Past Events

PhD Defense

Searching Heterogeneous Personal Data


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Friday, September 06, 2019, 01:00pm



Personal data is now pervasive, as digital devices are capturing every part of our lives. Users are constantly collecting and saving more data, either actively in files, emails, social media interactions, etc., or passively by GPS tracking of mobile devices, or records of financial transactions. Unlike traditional information seeking, which focuses on discovering new information, search on personal data is usually focused on retrieving information that users know exists in their own dataset, even though most of the time they do not have a perfect recollection of where it is stored. Attempting to retrieve and cross-reference personal information leads to a tedious process of individually accessing all the relevant sources of data and manually linking their information. In this scenario, traditional searches are often inefficient, making it critical for search tools to be capable of accessing heterogeneous and decentralized data in a flexible and accurate way by taking into consideration the additional knowledge the user is likely to have about the target information.

In this dissertation, we introduce a set of techniques that allow users to easily access their own data. We start by presenting a unified and intuitive multidimensional data model following a combination of dimensions that naturally summarize various aspects of the data collection: who, when, where, what, why, how. We then proceed by designing frequency-based scoring models that leverage the correlation between users (who), time (when), location (where), data topics (what), and provenance (how) to improve search over personal data. Since the scoring model proposed needs to generalize well over user-specific datasets, we extend the static scoring function by adopting a learning-to-rank approach using the state of the art LambdaMART algorithm. Due to the lack of pre-existing personal training data, a combination of known-item query generation techniques and an unsupervised ranking model (field-based BM25) is used to build our own training sets.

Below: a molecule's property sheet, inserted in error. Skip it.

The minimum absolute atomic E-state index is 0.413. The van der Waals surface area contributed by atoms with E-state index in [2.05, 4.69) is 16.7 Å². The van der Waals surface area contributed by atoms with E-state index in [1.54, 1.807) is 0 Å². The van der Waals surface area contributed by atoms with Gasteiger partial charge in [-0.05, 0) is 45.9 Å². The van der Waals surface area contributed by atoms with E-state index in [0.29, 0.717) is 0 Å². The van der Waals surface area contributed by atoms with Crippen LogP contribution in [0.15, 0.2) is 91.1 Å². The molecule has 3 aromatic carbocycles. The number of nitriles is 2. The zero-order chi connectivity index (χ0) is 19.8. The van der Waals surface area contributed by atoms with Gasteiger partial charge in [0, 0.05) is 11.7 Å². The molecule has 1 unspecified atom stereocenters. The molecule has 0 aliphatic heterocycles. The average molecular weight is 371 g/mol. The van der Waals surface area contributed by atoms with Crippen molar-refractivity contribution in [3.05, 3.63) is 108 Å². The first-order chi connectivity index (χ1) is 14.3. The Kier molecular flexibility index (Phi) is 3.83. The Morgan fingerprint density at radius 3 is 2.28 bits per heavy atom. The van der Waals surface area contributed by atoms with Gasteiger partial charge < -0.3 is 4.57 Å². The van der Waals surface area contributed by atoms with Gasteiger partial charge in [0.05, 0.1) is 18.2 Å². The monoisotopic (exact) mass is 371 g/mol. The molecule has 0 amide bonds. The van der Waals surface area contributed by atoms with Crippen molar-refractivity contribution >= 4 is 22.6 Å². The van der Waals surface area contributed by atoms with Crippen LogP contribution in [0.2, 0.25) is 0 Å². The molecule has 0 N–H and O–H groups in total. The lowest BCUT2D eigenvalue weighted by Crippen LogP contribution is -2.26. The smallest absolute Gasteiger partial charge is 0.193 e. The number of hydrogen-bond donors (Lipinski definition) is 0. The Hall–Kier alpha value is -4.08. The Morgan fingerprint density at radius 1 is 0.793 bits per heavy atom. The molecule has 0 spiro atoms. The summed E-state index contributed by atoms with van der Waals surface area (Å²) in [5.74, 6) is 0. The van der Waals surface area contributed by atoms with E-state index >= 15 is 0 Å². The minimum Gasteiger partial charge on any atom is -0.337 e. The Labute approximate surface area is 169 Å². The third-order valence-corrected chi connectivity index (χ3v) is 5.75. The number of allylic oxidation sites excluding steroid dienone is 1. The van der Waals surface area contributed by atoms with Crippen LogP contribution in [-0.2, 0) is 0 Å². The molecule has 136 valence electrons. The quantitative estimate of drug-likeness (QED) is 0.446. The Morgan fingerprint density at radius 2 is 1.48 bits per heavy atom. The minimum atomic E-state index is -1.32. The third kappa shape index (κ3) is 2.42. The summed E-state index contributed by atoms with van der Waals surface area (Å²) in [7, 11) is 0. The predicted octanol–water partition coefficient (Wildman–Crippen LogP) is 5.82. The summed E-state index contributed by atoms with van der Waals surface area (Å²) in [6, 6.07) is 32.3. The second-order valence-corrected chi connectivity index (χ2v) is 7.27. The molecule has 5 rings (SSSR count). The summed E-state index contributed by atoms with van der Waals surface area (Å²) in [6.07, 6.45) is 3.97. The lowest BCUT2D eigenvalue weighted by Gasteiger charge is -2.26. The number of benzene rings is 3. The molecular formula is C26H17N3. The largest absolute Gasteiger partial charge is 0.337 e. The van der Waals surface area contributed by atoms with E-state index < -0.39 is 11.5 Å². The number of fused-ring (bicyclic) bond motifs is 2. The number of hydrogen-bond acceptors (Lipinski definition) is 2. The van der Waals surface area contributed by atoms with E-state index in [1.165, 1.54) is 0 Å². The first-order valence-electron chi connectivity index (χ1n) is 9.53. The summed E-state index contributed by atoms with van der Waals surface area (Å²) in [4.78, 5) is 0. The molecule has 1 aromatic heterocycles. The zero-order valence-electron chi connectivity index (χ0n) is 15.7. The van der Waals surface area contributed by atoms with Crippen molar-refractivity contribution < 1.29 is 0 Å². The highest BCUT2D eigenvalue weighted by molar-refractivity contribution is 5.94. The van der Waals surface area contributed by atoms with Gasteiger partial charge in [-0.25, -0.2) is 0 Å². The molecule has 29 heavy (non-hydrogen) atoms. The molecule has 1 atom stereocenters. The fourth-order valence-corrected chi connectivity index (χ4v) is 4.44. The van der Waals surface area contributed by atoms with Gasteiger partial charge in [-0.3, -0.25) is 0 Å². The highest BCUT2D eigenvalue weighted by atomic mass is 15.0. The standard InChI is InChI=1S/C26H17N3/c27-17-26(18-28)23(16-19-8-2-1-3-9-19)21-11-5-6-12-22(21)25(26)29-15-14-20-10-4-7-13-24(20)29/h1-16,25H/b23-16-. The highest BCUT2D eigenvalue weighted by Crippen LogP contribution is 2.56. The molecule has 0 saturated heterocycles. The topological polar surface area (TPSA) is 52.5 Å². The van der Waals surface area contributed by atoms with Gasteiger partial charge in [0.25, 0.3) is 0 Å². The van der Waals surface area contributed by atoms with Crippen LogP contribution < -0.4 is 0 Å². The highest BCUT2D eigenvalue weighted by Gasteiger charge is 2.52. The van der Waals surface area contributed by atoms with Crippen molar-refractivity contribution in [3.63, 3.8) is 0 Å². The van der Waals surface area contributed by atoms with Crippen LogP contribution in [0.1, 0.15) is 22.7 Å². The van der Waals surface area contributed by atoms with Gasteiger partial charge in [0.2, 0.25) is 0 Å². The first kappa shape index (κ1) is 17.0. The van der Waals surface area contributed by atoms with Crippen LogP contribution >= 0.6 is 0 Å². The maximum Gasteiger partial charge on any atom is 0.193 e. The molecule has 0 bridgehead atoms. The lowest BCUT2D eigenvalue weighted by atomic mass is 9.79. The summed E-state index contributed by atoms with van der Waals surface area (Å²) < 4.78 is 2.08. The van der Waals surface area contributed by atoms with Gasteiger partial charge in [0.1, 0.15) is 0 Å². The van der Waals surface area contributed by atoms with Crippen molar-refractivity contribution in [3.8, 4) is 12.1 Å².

To validate the data and scoring models, we implemented tools for data extraction, classification, entity recognition, and topic modeling. A thorough qualitative evaluation performed over a publicly available email collection and a personal digital data trace collection from a real user show that our approach significantly improves search accuracy when compared with traditional personal search tools such as Apple's Spotlight and Apache Solr, and techniques like TF-IDF, BM25, and field-based BM25.

Speaker: Daniela Vianna

Location : CoRE A (301)


Prof. Amelie Marian (Chair), Prof. Thu Nguyen, Prof. Yongfeng Zhang, and Dr. Divesh Srivastava

Event Type: PhD Defense



Dept. of Computer Science